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Burren Action Group

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The Burren Action Group was a group of people from County Clare in Ireland who opposed plans during the 1990s by the Office of Public Works to develop a large scale interpretative centre at Mullaghmore in the local Burren area.[1]


The Group was a collective of concerned locals who saw themselves as fighting to maintain the natural integrity of the landscape and to protect the environment from elements of the Government of Ireland which did not understand what was at stake. They also felt that the Burren and the area of Mullaghmore formed a "sacred site"[1] and holy ground that needed to be defended in a country whose sites of profound historical importance were rapidly disappearing.[citation needed]


In 1992/1993 seven members of the group lodged a complaint against the project with the Irish High Court, which resulted in work being stopped.[2] These seven included local farmers like James Howard and Patrick McCormack, priest Fr John O’Donohue, and academic Emer Colleran, as well as media figures like the producer P.J. Curtis and Lelia Doolan.[3] The Burren Action Group was also supported by leftist politicians like Brigid Makowski.[citation needed]

Following about ten years of opposition, the group was finally successful in March 2000. An Bord Pleanála confirmed the ruling by the Clare County Council to refuse planning permission for a scaled-down version of the original plans.[4]

In 2012, James Howard and Patrick McCormack, the latter owner of the house that featured as the parochial house in the Father Ted TV show, once again opposed a new application to construct a car park at the site of the planned visitors' centre.[5]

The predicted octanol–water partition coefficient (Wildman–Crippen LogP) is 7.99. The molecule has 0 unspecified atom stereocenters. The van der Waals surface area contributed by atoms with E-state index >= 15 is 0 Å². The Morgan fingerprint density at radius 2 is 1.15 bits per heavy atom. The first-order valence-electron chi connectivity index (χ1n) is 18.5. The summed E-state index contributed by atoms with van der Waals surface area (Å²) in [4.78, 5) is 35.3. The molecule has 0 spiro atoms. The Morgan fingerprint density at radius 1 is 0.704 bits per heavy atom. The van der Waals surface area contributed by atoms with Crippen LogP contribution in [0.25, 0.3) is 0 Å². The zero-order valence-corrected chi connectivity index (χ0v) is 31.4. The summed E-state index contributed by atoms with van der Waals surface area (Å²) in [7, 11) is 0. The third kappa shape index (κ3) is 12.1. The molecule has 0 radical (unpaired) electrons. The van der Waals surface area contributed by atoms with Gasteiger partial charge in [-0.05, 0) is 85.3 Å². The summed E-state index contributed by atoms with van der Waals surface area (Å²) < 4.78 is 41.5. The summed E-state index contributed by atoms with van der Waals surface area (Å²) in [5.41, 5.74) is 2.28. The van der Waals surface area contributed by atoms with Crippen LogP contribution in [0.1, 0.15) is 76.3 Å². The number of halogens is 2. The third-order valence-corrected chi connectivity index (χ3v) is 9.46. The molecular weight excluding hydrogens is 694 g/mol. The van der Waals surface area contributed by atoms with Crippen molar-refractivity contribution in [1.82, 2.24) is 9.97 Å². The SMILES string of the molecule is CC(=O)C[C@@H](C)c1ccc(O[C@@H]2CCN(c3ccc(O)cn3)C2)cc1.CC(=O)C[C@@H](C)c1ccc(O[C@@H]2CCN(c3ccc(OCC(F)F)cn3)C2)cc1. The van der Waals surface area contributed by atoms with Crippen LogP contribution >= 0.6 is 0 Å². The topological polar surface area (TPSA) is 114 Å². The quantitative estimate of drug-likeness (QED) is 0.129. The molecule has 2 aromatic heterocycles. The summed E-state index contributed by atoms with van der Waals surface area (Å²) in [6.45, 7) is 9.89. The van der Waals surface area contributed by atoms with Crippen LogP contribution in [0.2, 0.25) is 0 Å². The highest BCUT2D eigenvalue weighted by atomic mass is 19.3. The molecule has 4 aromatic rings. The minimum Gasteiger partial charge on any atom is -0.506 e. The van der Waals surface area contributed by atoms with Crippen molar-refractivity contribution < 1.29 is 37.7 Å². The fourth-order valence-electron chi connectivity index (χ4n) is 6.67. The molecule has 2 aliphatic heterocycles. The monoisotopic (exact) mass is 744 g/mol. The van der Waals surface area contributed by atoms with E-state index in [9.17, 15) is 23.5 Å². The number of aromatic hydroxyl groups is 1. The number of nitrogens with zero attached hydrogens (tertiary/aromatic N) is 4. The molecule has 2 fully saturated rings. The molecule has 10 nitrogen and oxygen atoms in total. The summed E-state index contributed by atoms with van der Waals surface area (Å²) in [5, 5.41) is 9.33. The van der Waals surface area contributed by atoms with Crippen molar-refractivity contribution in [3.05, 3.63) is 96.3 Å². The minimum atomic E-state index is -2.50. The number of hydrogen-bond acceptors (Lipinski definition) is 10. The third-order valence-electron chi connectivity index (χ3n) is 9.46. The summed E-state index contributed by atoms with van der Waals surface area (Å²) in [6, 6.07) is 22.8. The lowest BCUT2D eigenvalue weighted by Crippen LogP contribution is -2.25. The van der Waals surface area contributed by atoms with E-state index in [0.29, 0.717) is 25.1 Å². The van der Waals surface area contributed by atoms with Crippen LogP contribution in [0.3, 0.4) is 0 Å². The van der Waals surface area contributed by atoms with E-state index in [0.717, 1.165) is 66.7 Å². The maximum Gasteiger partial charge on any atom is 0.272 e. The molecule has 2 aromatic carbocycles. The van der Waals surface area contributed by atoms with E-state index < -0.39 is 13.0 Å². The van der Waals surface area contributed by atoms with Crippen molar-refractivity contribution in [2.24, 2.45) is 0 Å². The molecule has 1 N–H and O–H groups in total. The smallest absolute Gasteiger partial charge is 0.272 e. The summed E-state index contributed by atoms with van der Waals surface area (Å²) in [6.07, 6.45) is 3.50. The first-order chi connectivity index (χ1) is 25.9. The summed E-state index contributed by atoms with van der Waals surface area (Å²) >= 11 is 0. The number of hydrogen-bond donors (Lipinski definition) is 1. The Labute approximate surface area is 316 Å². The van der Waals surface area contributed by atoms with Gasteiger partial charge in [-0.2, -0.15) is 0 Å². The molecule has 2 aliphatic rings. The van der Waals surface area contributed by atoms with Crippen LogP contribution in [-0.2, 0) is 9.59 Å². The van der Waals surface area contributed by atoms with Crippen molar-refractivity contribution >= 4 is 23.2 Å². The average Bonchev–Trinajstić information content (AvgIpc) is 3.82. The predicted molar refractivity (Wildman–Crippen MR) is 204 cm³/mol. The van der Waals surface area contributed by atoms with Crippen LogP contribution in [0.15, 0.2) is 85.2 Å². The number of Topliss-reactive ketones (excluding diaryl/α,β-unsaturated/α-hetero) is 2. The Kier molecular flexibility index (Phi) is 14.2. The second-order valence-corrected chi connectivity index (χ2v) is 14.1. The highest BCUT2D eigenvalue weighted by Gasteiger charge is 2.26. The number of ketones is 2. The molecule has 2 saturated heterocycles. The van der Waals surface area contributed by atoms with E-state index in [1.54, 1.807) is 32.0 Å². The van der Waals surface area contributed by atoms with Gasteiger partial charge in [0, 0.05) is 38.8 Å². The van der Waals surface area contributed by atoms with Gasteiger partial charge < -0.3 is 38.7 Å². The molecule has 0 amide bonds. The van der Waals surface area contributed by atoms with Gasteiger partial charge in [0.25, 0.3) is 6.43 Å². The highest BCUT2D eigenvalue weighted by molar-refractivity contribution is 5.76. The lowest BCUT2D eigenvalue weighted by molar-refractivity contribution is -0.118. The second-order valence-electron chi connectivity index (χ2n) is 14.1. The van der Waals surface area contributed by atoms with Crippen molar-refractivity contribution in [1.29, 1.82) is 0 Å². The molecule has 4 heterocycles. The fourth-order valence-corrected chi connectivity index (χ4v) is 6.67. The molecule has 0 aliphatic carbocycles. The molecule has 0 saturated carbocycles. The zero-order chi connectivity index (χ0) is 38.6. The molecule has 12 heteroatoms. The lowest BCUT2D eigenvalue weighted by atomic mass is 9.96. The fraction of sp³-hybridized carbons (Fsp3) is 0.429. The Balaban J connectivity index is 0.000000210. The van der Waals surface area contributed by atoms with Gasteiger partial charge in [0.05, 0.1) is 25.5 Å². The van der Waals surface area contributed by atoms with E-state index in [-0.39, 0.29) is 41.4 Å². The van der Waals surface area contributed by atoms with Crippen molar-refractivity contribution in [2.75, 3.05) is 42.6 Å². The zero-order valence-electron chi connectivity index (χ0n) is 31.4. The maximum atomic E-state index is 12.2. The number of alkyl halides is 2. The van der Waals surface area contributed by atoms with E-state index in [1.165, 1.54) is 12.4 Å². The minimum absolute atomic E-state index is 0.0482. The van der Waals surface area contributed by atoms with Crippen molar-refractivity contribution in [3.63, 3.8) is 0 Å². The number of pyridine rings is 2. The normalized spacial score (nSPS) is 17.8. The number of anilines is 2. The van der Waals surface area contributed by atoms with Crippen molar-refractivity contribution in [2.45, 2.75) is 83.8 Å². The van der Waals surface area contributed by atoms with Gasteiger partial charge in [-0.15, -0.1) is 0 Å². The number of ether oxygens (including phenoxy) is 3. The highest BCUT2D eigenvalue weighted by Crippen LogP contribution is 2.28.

The Burren Action Group compiled a music album in the early 1990s, entitled Music in the Stone to raise money to save Mullaghmore because "...the wheels of greed are rolling towards it"; contributing artists included Luka Bloom, Sharon Shannon and Loreena McKennitt.[6]


  1. ^ a b Leonard, Liam (2007). The Environmental Movement in Ireland (Google Books), p. 154. Springer. ISBN 9781402068126. Retrieved 13 November 2012.
  2. ^ "European Court of Justice case". European Commission. Retrieved 12 November 2012.
  3. ^ Leonard, Liam (2007). The Environmental Movement in Ireland (Google Books), p. 150. Springer. ISBN 9781402068126. Retrieved 13 November 2012.
  4. ^ "Planning permission refused for Burren centre". RTÉ. 6 March 2000. Retrieved 13 November 2012.
  5. ^ Deegan, Gordon (14 January 2013). "Owner of 'Father Ted' house battles Burren carpark plan". Irish Independent. Retrieved 29 January 2013.
  6. ^ "Sound of Stone". Burren Action Group. 1 April 1993. Archived from the original on 9 January 2008. Retrieved 26 December 2023.

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